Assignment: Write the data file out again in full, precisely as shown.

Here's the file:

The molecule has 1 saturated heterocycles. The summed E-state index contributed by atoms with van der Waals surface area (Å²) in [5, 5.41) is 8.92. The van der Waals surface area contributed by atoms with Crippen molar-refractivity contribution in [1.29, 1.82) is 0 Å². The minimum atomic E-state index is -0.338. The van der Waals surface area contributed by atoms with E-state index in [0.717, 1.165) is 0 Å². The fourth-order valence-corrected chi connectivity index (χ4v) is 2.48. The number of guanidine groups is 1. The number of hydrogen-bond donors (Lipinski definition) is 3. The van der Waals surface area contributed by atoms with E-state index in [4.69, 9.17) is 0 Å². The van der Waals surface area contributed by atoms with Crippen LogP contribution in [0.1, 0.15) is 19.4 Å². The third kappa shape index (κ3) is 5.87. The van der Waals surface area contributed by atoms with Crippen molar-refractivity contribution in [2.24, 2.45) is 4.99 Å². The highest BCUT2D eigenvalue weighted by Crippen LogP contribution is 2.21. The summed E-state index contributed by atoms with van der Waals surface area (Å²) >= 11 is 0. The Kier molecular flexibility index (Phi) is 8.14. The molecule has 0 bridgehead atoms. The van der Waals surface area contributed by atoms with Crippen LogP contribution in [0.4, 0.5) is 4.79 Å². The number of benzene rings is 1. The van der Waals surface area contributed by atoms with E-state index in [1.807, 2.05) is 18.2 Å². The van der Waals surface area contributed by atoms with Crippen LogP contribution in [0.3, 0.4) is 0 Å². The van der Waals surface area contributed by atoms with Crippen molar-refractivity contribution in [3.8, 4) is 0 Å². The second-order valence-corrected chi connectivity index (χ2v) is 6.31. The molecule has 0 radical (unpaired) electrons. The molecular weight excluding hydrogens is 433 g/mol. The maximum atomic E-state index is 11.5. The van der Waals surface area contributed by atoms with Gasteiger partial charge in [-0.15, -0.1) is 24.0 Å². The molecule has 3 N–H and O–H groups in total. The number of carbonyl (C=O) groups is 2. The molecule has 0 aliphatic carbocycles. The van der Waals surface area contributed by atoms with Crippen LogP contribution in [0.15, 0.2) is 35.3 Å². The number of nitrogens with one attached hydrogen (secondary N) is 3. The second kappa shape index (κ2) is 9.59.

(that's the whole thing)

The molecule has 1 saturated heterocycles. The summed E-state index contributed by atoms with van der Waals surface area (Å²) in [5, 5.41) is 8.92. The van der Waals surface area contributed by atoms with Crippen molar-refractivity contribution in [1.29, 1.82) is 0 Å². The minimum atomic E-state index is -0.338. The van der Waals surface area contributed by atoms with E-state index in [0.717, 1.165) is 0 Å². The fourth-order valence-corrected chi connectivity index (χ4v) is 2.48. The number of guanidine groups is 1. The number of hydrogen-bond donors (Lipinski definition) is 3. The van der Waals surface area contributed by atoms with E-state index in [4.69, 9.17) is 0 Å². The van der Waals surface area contributed by atoms with Crippen LogP contribution in [0.1, 0.15) is 19.4 Å². The third kappa shape index (κ3) is 5.87. The van der Waals surface area contributed by atoms with Crippen molar-refractivity contribution in [2.24, 2.45) is 4.99 Å². The highest BCUT2D eigenvalue weighted by Crippen LogP contribution is 2.21. The summed E-state index contributed by atoms with van der Waals surface area (Å²) >= 11 is 0. The Kier molecular flexibility index (Phi) is 8.14. The molecule has 0 bridgehead atoms. The van der Waals surface area contributed by atoms with Crippen LogP contribution in [0.4, 0.5) is 4.79 Å². The number of benzene rings is 1. The van der Waals surface area contributed by atoms with E-state index in [1.807, 2.05) is 18.2 Å². The van der Waals surface area contributed by atoms with Crippen LogP contribution in [0.3, 0.4) is 0 Å². The van der Waals surface area contributed by atoms with Crippen molar-refractivity contribution in [3.8, 4) is 0 Å². The second-order valence-corrected chi connectivity index (χ2v) is 6.31. The molecule has 0 radical (unpaired) electrons. The molecular weight excluding hydrogens is 433 g/mol. The maximum atomic E-state index is 11.5. The van der Waals surface area contributed by atoms with Gasteiger partial charge in [-0.15, -0.1) is 24.0 Å². The molecule has 3 N–H and O–H groups in total. The number of carbonyl (C=O) groups is 2. The molecule has 0 aliphatic carbocycles. The van der Waals surface area contributed by atoms with Crippen LogP contribution in [0.15, 0.2) is 35.3 Å². The number of nitrogens with one attached hydrogen (secondary N) is 3. The second kappa shape index (κ2) is 9.59.